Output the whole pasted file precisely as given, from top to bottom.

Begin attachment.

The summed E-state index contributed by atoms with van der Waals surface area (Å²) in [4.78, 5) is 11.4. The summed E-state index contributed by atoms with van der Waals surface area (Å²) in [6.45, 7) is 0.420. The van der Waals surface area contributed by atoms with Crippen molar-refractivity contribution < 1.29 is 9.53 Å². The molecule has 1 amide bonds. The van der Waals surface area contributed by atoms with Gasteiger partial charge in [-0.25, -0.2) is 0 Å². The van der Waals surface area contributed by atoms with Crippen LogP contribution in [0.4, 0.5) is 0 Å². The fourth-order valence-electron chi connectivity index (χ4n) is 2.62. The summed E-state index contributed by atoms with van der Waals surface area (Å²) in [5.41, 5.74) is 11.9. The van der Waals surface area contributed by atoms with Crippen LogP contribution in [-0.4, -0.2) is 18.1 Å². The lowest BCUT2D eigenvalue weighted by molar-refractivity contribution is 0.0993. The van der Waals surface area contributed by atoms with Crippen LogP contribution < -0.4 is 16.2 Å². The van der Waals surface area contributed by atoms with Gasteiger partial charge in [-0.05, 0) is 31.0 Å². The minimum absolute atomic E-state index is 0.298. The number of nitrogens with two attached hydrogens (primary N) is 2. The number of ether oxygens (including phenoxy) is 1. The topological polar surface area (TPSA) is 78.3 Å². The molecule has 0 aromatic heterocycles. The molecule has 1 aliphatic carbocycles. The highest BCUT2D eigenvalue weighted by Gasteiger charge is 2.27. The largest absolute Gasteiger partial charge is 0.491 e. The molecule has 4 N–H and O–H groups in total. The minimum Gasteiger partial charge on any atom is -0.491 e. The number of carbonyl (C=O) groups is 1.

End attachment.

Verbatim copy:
The summed E-state index contributed by atoms with van der Waals surface area (Å²) in [4.78, 5) is 11.4. The summed E-state index contributed by atoms with van der Waals surface area (Å²) in [6.45, 7) is 0.420. The van der Waals surface area contributed by atoms with Crippen molar-refractivity contribution < 1.29 is 9.53 Å². The molecule has 1 amide bonds. The van der Waals surface area contributed by atoms with Gasteiger partial charge in [-0.25, -0.2) is 0 Å². The van der Waals surface area contributed by atoms with Crippen LogP contribution in [0.4, 0.5) is 0 Å². The fourth-order valence-electron chi connectivity index (χ4n) is 2.62. The summed E-state index contributed by atoms with van der Waals surface area (Å²) in [5.41, 5.74) is 11.9. The van der Waals surface area contributed by atoms with Crippen LogP contribution in [-0.4, -0.2) is 18.1 Å². The lowest BCUT2D eigenvalue weighted by molar-refractivity contribution is 0.0993. The van der Waals surface area contributed by atoms with Crippen LogP contribution < -0.4 is 16.2 Å². The van der Waals surface area contributed by atoms with Gasteiger partial charge in [-0.05, 0) is 31.0 Å². The minimum absolute atomic E-state index is 0.298. The number of nitrogens with two attached hydrogens (primary N) is 2. The number of ether oxygens (including phenoxy) is 1. The topological polar surface area (TPSA) is 78.3 Å². The molecule has 0 aromatic heterocycles. The molecule has 1 aliphatic carbocycles. The highest BCUT2D eigenvalue weighted by Gasteiger charge is 2.27. The largest absolute Gasteiger partial charge is 0.491 e. The molecule has 4 N–H and O–H groups in total. The minimum Gasteiger partial charge on any atom is -0.491 e. The number of carbonyl (C=O) groups is 1.